4. jmount43 ⋅

    As this list made its way to number one I was already quite aware that it’s the only one film could have taken that coveted spot. I would have been sorely disappointed had it been any other. My wife, who is not a fan of Mafia or gangster films, finally watched this with me a few months ago and was mesmerized. The influence of this film can be seen and heard in so many different films, books and television shows. This is a great choice for number one as well as the only choice for number one.

  5. Valerie Fulford ⋅

    It was magnificent when it came out and still is. Great choice.

  6. Hi There,

    I need some help on something. I am working on a project for the study of humanities. Its like a syllabus kind of thing.

    I was planning to use movies to teach history. Do you have like a list of recommended historical movies.

    Write now I have stuff like Cleopatra, 300, Troy etc.

    It will be awesome if we can educate the young with movies don’t you think?

    ~ E

    • Trevor

      Well the thing about Troy is it is technically an adaption of Homer’s Illiad which is debatable about whether that is truly historical fact. In my opinion 300 would be fine for that period unless you have your heart set on Troy. Braveheart is not the most historically accurate either but it is a breathtaking film. Saving Private Ryan is another good one same with Thin Red Line or Apocalypse Now. Amadeus while not historically accurate is super entertaining. I am just getting these off the top of my head but if you want I can peruse my collection and I can get back at you soon?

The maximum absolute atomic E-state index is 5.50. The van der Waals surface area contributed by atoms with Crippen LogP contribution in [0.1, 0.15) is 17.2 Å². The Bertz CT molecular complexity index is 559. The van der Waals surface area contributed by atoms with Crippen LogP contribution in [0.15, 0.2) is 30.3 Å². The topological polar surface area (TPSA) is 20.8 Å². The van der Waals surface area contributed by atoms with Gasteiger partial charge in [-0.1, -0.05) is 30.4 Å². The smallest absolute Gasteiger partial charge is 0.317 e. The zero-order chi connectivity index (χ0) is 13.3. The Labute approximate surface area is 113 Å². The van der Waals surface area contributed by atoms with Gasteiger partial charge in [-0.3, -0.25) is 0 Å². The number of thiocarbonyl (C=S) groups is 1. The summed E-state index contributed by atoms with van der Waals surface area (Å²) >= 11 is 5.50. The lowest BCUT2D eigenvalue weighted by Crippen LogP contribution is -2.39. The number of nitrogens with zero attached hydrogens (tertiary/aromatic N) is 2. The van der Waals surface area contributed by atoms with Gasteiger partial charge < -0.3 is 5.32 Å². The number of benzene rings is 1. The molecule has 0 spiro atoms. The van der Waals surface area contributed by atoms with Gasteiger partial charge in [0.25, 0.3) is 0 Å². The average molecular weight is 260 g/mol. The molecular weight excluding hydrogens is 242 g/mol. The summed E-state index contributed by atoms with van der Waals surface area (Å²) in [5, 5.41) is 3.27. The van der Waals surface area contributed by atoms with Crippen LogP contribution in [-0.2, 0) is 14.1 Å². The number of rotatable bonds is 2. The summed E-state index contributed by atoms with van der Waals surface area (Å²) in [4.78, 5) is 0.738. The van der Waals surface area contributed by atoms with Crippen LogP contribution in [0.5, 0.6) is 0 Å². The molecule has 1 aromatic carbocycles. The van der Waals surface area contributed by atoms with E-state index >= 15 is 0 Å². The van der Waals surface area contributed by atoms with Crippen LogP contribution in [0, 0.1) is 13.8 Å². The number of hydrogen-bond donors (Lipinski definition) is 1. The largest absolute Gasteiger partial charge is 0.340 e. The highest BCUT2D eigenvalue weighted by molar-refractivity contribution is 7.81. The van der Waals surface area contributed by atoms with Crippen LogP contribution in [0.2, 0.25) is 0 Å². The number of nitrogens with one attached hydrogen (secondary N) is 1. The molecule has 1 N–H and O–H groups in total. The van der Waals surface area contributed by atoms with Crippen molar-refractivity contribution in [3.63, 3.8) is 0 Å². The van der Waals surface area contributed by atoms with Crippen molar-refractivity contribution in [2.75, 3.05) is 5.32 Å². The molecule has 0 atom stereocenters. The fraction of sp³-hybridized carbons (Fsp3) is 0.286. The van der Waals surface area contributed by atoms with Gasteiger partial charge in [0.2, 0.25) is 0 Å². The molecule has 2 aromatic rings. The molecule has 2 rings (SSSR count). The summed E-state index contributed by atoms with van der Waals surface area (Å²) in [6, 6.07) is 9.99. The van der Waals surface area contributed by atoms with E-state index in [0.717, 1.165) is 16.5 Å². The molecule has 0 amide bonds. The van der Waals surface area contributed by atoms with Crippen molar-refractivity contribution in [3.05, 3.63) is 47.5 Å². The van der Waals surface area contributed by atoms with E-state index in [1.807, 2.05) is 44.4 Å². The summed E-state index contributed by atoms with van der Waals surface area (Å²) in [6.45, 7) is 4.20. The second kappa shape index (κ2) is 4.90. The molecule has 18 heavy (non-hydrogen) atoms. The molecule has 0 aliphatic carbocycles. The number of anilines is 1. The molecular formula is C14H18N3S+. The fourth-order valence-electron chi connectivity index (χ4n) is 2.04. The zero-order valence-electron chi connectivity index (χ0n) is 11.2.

• Hi Trevor,

        It doesn’t matter if the shows do not depict historically accurate facts. It just serves as an introduction to the period. Would really appreciate it if you could have a look at your collection to name some awesome historical films (it might make a great post too!).

        Currently I have,

        Immortal Beloved
        The Young Victoria
        A Beautiful Mind
        Alexander the Great
        Flag of our Fathers
        Letters from Iwo Jima
        Michael Collins
        Pearl Harbour
        Schindler’s List
        The King’s Speech
        Shakespeare in Love
        The Pianist
        The Queen

        Preferably good shows.

        Thanks Trevor!

        ~ E

  7. vinnieh

    Excellent post on one of my all time favourite movies.